July 5, 2019
By Dominic J Bartolone
Contributing Editor, Fraud Friday
Fraud Friday – Former Oklahoma Punter Sentenced in Bank Fraud Case
A Former University of Oklahoma football star will serve more than two and a half years behind bars after being sentenced to 31 months for committing fraud against a bank and two of its customers to pay off his gambling debts.
Blake Brian Ferguson, 37, faced up to 30 years in federal prison for the three counts of bank fraud and ten more years for one count of unlawful monetary transaction, but U.S. District Judge John E. Dowdell sentenced the former bank officer to 31 months on each count. The sentences will run concurrently followed by five years of supervised probation, in addition to being ordered to pay $144,000 in restitution.
Ferguson served as an executive for Firstar Bank in Oklahoma when he was charged in 2017 by federal authorities.
The problems began in 2008, when Ferguson developed a heavy gambling habit and began racking up significant debts over the next several years.
Beginning around 2013, Ferguson started issuing loans to bank customers based on non-existent collateral, but funneled the loan funds to himself to pay his bookie. To keep management in the dark, he processed the transactions within his sole executive authority. According to prosecutors, the scheme continued until 2015, with the U.S. Treasury Department estimating that Ferguson defrauded the bank and its customers out of $196,560.
Detailed in court documents, Ferguson once authorized an $81,000 check drawn against a customer’s account and made payable to his bookie, who deposited the check directly into his account at another financial institution.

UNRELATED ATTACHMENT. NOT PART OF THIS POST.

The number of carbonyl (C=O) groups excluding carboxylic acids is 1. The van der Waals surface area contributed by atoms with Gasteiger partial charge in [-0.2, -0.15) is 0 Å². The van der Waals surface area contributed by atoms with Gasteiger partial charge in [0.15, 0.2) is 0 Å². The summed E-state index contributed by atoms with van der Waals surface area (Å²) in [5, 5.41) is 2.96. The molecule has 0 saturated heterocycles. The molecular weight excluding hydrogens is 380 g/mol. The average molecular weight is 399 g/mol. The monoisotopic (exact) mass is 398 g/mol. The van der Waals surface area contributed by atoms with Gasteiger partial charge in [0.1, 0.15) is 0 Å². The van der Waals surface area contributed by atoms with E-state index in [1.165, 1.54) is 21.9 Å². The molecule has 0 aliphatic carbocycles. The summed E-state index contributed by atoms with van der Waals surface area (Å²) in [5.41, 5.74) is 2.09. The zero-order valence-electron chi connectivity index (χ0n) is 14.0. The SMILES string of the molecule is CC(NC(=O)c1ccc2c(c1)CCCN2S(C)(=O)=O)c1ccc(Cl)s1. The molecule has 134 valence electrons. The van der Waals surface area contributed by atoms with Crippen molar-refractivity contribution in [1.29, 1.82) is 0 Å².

He pleaded guilty in 2017, admitting that he used the stolen funds to pay off his gambling debts.
“The real purpose of the loans was to provide himself with funds with which he could pay his gambling debts and that the real beneficiary of the loan proceeds was himself and, ultimately, his bookies,” said Assistant U.S. Attorney Kevin C. Leitch in the charging documents.
Ferguson served as a punter on the University of Oklahoma football team during the 2002 to 2004 seasons. After graduation, he began working for Firstar Bank.
Prosecutors also offered details about Blake Ferguson’s older brother, Jeffrey Scott Ferguson, who also served as an executive for Firstar, and who was convicted of embezzling about $620,000 from the bank, as well as failing to report more than $260,000 in income on his 2013 tax return.
In 2016, he pleaded guilty to both charges, and awaits sentencing, facing up to 30 years on the embezzlement count and another three years for the improper tax return.
U.S. Attorney Trent Shores issued a statement saying that as his role as a senior bank officer, Blake Ferguson betrayed the trust placed in him by the bank. “Mr. Ferguson’s sentence sends a signal to the marketplace that fraud will not be tolerated inside our financial institutions,” Shores said.